Two games down, two to go.
The preseason is already halfway done for most teams, which means that a lot of players are going all out to get recognized as a competitor on their respective squad. In Seattle, one of those guys goes by the name of Jermaine Kearse.
With the devastating injury to Percy Harvin a month ago, the Seahawks needed a young player to step up and become a target for quarterback Russell Wilson — and the second-year pro has answered the call.
Kearse, originally an undrafted free agent from the University of Washington, has three catches for 43 yards in two preseason games this year. Two of those catches have gone for touchdowns — one from Brady Quinn in San Diego and one from Wilson against the Denver Broncos. On Saturday, Kearse added a 107-yard kickoff return for a touchdown to his preseason resume. It was his first kickoff return since high school.
“I definitely feel confident out there,” Kearse told the Seattle Times. “I worked hard this offseason, and I feel comfortable with the offense. I have less to worry about instead of worrying about things rookies worry about: the scheduling, how games are going. I got that one year under the belt, so I’m able to go out there and play fast and play freely. It’s a mentality, and when you play with that type of mentality, good things happen.”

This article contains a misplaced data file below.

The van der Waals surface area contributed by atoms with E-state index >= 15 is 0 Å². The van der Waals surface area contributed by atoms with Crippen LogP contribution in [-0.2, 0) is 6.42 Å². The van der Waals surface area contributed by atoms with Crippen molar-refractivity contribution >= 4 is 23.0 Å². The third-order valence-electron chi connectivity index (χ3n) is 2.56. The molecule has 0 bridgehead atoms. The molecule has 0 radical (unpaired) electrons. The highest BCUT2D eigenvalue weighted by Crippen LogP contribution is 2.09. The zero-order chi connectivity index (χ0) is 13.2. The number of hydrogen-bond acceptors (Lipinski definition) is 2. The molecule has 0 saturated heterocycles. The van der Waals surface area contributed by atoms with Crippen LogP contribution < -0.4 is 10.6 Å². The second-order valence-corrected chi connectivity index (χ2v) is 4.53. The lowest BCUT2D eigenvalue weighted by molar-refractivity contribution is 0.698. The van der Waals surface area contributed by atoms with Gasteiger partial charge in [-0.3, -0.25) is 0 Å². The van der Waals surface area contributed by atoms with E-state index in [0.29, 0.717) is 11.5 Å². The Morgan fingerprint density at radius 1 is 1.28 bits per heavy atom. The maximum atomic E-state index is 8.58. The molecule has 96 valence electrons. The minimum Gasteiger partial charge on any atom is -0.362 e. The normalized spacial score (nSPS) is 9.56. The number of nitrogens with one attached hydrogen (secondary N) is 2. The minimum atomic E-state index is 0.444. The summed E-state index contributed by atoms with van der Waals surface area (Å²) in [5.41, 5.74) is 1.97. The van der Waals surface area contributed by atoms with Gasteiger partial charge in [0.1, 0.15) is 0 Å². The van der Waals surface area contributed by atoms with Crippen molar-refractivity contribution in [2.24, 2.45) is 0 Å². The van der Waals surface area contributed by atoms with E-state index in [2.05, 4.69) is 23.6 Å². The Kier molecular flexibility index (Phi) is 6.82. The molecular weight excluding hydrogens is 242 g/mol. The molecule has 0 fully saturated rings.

A lot of good things have been happening for Kearse and the Seahawks thus far in 2013. Through two preseason games, Seattle has steamrolled their opponents by outscoring them 71-20. At this point, almost all of their offense has come from their passing game.
The quarterbacks — Wilson, Quinn and Tarvaris Jackson — have an average QB rating of 123.6 through two games, and they have combined to throw for six touchdowns and 443 yards.
The Seahawks have seen 14 different players make at least one catch. Stephen Williams leads the bunch with four catches and 128 yards. He also has two touchdowns. But it is Kearse who is making an immediate impact and it is also Kearse who is expected to take on the role of a fourth receiver in the depth chart — directly behind Sidney Rice, Golden Tate and Doug Baldwin.
“He’s a vital part of what we’re doing now,” head coach Pete Carroll told the Seattle Times.
Though he didn’t make much of a statement last year as a rookie, Kearse was more than productive in his college years at the University of Washington. In a four-year career as a Husky, he made 180 receptions for 2,871 yards and 29 touchdowns.
When the draft came in 2012, every team passed on him. At this point, it doesn’t seem to have phased him. He has remained humble, thanking and praising his blockers for his kickoff return on Saturday. A local youth football team recently asked him to re-tweet them in honor of their first game of the season, and he did.
Now, fully motivated and driven to succeed, he has the opportunity to become a valuable part of an already explosive offense. It’s too bad he was undrafted with the talent that he has, but he has found a home not far from home — in Seattle.